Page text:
School district ‘beaming’ over building projects; bonds bring $10 million more than expected |

School district ‘beaming’ over building projects; bonds bring $10 million more than expected

Workers weld the final steel beam into place of the new Eagle Valley Elementary School on Wednesday, Jan. 24, in Eagle. The beam was signed by students and Eagle County school board members.
Chris Dillmann | |

Eagle Valley Elementary School

• 75,000-square-foot building area

• 292 tons of steel

• 1,805 linear feet of wood beams

• 18,151 square feet of sidewalks

• 1 community garden

• 63 new trees

• 185,000 square feet of native seeded area

• 60,000 square feet of turf grass

• 20,346 square feet for play equipment area, including 2 bear caves, 2 log jams, rock and boulder structures

• 65 tradesmen on site daily

• 120 tradesmen on site daily at peak

Eagle Valley Middle School

• 103,412-square-foot building area

• 1,094 linear feet of concrete foundation walls

• 16.6 tons of rebar

• 2,588 linear feet of wood beams

• 24,539 square feet of sidewalks

• 4,822 square yards of carpet

• 8,976 square yards of resilient flooring

• 53 new trees,

• 200,000 square feet of native seeded area

• 100,000 square feet of turf grass, including 1 football field

• 65 tradesmen on site daily

• 120 tradesmen on site daily at peak

Source: Eagle County Schools

EAGLE — The school district is beaming, both literally and metaphorically.

On Wednesday afternoon, Jan. 24, beneath a brilliant blue Colorado sky, the school board hung the final steel beam on the new Eagle Valley Elementary School, one of the many projects funded by the voter-approved bond.

School board members stayed on the ground as workers ran the crane and welded the beam into place. That beam, the final piece of steel hung on the school, was autographed by dozens of students, as well as staff members and the school board. It will be painted, of course, but those signatures will be enshrined in Sharpie forever.

Metaphorical beaming

The metaphorical beaming comes from being pretty darned pleased that the school district has $10 million more to work with than it originally thought it would.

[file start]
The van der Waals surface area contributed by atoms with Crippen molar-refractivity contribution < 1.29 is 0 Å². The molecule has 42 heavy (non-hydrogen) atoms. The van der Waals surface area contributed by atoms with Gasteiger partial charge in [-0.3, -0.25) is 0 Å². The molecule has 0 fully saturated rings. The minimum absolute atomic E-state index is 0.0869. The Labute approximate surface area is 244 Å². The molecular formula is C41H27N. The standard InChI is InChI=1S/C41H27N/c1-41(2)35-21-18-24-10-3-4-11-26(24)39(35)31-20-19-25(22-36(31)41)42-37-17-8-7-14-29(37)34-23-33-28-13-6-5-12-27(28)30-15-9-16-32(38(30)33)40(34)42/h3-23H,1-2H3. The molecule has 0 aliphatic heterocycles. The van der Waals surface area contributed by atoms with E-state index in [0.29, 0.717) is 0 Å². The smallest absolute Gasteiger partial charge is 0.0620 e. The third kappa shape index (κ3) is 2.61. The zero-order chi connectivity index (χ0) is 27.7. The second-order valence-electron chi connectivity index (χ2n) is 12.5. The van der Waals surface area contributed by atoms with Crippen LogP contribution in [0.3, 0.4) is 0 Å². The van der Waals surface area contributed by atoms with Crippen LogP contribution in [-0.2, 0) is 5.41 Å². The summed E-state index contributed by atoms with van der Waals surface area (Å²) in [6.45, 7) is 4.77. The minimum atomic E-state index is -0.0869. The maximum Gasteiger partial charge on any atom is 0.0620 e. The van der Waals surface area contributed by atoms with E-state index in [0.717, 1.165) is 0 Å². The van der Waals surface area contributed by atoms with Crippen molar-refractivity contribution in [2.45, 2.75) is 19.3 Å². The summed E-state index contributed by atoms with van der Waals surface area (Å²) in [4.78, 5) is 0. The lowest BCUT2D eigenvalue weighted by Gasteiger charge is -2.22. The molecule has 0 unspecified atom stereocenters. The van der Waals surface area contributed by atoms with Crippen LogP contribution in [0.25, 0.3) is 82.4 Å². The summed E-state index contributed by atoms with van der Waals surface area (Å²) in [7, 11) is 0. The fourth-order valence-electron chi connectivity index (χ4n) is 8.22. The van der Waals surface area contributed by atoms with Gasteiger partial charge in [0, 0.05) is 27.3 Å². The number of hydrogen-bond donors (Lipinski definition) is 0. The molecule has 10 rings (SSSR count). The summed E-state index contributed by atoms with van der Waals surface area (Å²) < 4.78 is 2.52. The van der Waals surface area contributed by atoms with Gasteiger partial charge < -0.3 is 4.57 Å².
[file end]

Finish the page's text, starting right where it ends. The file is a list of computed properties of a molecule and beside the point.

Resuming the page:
Instead of selling $144 million in bonds, the school district only had to sell $131,770,000 in bonds. It earned a premium of $22,332,114.70, for a total of $154,102,114.70.

Even with another $10 million, the total payoff does not change. It’s still $232,898,947.22.

The additional $10 million will go to programming in schools and address more facility needs at all of the locations, said Sandy Mutchler, the school district’s chief operating officer.

Teachable moments

Eagle Valley High School is an education space surrounded by a construction zone, which creates some teachable moments.

For example, when massive machines were pile driving steel beams, music teacher Pat Sheehy’s students broke out the metronomes and determined that the machine was hammering the beam at 58 beats per minute.

Construction superintendent Brandon Hern graduated Eagle Valley High School. In fact, 10 job superintendents working these projects are EVHS grads.

Walking through the site, he pointed to a spot on a concrete block wall painted Eagle Valley Devil red. When he was a Devil, his locker was “right there.”

The hallways will be 10 feet wide. In the building now, the hallways are 8 feet wide. Between classes, Eagle Valley’s 900 kids in those hallways are packed tight.

They poured the bottom level concrete two weeks ago and the second floor concrete last week.

Go ahead, ask Hern the question.

“It’s on time and on budget,” Hern said, answering the question he answers all day, every day.

Eagle Valley Elementary

Eagle Valley Elementary School will be 75,000 square feet, and with the final beam in place, it’s built on 292 tons of steel.

It was designed to be what it is: a school that helps bolster educational programs, said Jeff Chamberlain with RLH Engineering. It was not designed as a vehicle for architects to win awards.

And yet, Eagle Valley Elementary School won design awards from the Association for Learning Environments, Chamberlain said.

And yes, he was beaming when he announced it.

Staff Writer Randy Wyrick can be reached at 970-748-2935 and